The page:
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Physical Therapist: Reviews & Advice

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How to Get a Job as a Physical Therapist

On-the-job internships are a required part of any physical therapist’s training, and experts say that’s the place to make the connections that will land you a job. “It’s a unique opportunity for students to pay attention to what they like or don’t like” about the job or a particular type of practice, says Janet Bezner, vice president for education, governance and administration at the American Physical Therapy Association. Starting the job hunt while still in school is key, she says. That’s where you should narrow the type of patients you’d like to treat, be they orthopedic, pediatric, geriatric or another demographic, and identify the size and style of practice that will best suit you. She also advises applicants to highlight other skills in addition to their PT education and training. For example, Bezner notes a variety of skills, from a Pilates certification to an MBA, can add something extra when joining a practice. Plus, she says the current environment favors the job-seeker, so applicants have more room to tailor their job hunt to their own specifications.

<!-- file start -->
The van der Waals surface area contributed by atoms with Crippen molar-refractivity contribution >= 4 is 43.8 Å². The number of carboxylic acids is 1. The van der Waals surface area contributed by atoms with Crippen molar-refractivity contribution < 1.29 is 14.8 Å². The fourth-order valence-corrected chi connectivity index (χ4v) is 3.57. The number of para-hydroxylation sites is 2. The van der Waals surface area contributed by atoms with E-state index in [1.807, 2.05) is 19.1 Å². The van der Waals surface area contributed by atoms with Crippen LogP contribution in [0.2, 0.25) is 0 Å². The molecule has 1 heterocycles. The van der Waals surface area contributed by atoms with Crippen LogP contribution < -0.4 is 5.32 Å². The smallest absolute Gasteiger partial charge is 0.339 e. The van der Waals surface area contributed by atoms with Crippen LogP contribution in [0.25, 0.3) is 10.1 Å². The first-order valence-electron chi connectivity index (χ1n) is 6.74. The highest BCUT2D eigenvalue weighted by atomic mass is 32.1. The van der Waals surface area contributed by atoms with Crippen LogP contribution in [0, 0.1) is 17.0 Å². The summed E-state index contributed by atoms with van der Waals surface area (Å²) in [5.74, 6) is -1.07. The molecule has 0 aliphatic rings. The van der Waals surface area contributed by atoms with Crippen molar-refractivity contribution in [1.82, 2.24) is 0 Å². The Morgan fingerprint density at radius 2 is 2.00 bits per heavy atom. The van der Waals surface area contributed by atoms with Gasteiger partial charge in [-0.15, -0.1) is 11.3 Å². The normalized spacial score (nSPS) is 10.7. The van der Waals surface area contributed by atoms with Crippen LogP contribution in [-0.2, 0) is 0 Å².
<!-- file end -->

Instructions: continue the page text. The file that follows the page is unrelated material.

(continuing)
Interview Questions Submitted by Real Physical Therapists

"How would you handle a patient with a diagnosis that you were unfamiliar with?" - Northridge Hospital Medical Center Staff Physical Therapist Candidate (Northridge, CA)

"How many years long term care experience do you have?" - SunDance Rehabilitation Physical Therapist Assistant Candidate (Markleysburg, PA)

"Are you a team player?"- Sun Healthcare Physical Therapist Candidate (Tulsa, OK)

Job Satisfaction

Upward Mobility poor Below Average
Stress Level good Below Average
Flexibility good Above Average

What is the Job Like?

It goes without saying, but physical therapy is, well, physical. That means lots of patient interaction, and a need for strong interpersonal skills. It also means plenty of physical activity, including long stretches of activity, carrying heavy equipment and lifting patients or helping them stand or walk. Therapists often work in hospitals or clinics, but there’s a wide range of opportunities for a more flexible schedule. A sizeable chunk of therapists work part time.

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Last updated by Kirk Shinkle.


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